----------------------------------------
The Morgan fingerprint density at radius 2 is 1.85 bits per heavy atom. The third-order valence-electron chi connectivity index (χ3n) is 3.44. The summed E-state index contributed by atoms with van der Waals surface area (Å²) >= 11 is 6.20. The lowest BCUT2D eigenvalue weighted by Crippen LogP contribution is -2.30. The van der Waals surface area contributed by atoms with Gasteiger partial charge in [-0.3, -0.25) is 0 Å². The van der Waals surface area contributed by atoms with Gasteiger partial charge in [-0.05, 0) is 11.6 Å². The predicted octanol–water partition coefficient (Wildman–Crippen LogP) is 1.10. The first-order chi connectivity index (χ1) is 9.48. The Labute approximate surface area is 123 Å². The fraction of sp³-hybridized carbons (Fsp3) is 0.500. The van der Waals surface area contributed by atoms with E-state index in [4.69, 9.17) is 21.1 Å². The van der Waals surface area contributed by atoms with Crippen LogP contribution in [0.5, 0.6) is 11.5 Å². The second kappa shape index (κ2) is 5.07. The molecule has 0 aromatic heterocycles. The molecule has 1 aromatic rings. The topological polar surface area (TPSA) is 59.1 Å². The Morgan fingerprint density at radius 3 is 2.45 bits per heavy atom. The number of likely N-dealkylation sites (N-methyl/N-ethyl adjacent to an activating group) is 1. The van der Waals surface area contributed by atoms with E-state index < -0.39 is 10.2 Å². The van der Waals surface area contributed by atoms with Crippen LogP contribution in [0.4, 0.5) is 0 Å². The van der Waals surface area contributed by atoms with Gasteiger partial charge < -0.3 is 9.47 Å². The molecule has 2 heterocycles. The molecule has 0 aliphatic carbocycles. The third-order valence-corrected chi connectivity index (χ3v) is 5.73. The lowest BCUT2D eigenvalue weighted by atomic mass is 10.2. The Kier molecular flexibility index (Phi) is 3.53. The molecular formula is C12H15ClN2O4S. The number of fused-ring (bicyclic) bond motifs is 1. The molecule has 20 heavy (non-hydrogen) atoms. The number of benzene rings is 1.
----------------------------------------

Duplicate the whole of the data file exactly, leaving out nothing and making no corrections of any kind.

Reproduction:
The Morgan fingerprint density at radius 2 is 1.85 bits per heavy atom. The third-order valence-electron chi connectivity index (χ3n) is 3.44. The summed E-state index contributed by atoms with van der Waals surface area (Å²) >= 11 is 6.20. The lowest BCUT2D eigenvalue weighted by Crippen LogP contribution is -2.30. The van der Waals surface area contributed by atoms with Gasteiger partial charge in [-0.3, -0.25) is 0 Å². The van der Waals surface area contributed by atoms with Gasteiger partial charge in [-0.05, 0) is 11.6 Å². The predicted octanol–water partition coefficient (Wildman–Crippen LogP) is 1.10. The first-order chi connectivity index (χ1) is 9.48. The Labute approximate surface area is 123 Å². The fraction of sp³-hybridized carbons (Fsp3) is 0.500. The van der Waals surface area contributed by atoms with E-state index in [4.69, 9.17) is 21.1 Å². The van der Waals surface area contributed by atoms with Crippen LogP contribution in [0.5, 0.6) is 11.5 Å². The second kappa shape index (κ2) is 5.07. The molecule has 0 aromatic heterocycles. The molecule has 1 aromatic rings. The topological polar surface area (TPSA) is 59.1 Å². The Morgan fingerprint density at radius 3 is 2.45 bits per heavy atom. The number of likely N-dealkylation sites (N-methyl/N-ethyl adjacent to an activating group) is 1. The van der Waals surface area contributed by atoms with E-state index < -0.39 is 10.2 Å². The van der Waals surface area contributed by atoms with Crippen LogP contribution in [0.4, 0.5) is 0 Å². The van der Waals surface area contributed by atoms with Gasteiger partial charge < -0.3 is 9.47 Å². The molecule has 2 heterocycles. The molecule has 0 aliphatic carbocycles. The third-order valence-corrected chi connectivity index (χ3v) is 5.73. The lowest BCUT2D eigenvalue weighted by atomic mass is 10.2. The Kier molecular flexibility index (Phi) is 3.53. The molecular formula is C12H15ClN2O4S. The number of fused-ring (bicyclic) bond motifs is 1. The molecule has 20 heavy (non-hydrogen) atoms. The number of benzene rings is 1.